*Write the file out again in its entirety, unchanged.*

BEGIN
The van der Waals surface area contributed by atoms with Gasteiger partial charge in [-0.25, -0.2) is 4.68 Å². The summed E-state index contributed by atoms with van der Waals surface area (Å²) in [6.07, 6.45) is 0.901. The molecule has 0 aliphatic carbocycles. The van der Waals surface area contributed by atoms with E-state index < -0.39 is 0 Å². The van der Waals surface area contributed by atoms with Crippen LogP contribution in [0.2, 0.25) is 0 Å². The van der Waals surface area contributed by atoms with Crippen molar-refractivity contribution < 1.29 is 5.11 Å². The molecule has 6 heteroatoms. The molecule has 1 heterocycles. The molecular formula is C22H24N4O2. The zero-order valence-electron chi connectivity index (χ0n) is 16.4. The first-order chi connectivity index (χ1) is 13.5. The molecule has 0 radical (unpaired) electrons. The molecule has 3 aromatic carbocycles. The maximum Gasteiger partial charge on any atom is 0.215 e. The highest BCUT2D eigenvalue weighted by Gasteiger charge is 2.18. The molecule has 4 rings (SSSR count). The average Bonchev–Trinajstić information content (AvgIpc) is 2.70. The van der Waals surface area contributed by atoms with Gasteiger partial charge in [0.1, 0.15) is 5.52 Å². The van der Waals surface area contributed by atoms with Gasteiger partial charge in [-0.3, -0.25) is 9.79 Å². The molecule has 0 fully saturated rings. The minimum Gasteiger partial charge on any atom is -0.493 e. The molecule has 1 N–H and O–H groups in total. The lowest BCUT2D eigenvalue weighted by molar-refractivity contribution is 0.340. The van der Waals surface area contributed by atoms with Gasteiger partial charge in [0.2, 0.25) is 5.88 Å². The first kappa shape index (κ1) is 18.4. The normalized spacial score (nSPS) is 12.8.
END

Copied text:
The van der Waals surface area contributed by atoms with Gasteiger partial charge in [-0.25, -0.2) is 4.68 Å². The summed E-state index contributed by atoms with van der Waals surface area (Å²) in [6.07, 6.45) is 0.901. The molecule has 0 aliphatic carbocycles. The van der Waals surface area contributed by atoms with E-state index < -0.39 is 0 Å². The van der Waals surface area contributed by atoms with Crippen LogP contribution in [0.2, 0.25) is 0 Å². The van der Waals surface area contributed by atoms with Crippen molar-refractivity contribution < 1.29 is 5.11 Å². The molecule has 6 heteroatoms. The molecule has 1 heterocycles. The molecular formula is C22H24N4O2. The zero-order valence-electron chi connectivity index (χ0n) is 16.4. The first-order chi connectivity index (χ1) is 13.5. The molecule has 0 radical (unpaired) electrons. The molecule has 3 aromatic carbocycles. The maximum Gasteiger partial charge on any atom is 0.215 e. The highest BCUT2D eigenvalue weighted by Gasteiger charge is 2.18. The molecule has 4 rings (SSSR count). The average Bonchev–Trinajstić information content (AvgIpc) is 2.70. The van der Waals surface area contributed by atoms with Gasteiger partial charge in [0.1, 0.15) is 5.52 Å². The van der Waals surface area contributed by atoms with Gasteiger partial charge in [-0.3, -0.25) is 9.79 Å². The molecule has 0 fully saturated rings. The minimum Gasteiger partial charge on any atom is -0.493 e. The molecule has 1 N–H and O–H groups in total. The lowest BCUT2D eigenvalue weighted by molar-refractivity contribution is 0.340. The van der Waals surface area contributed by atoms with Gasteiger partial charge in [0.2, 0.25) is 5.88 Å². The first kappa shape index (κ1) is 18.4. The normalized spacial score (nSPS) is 12.8.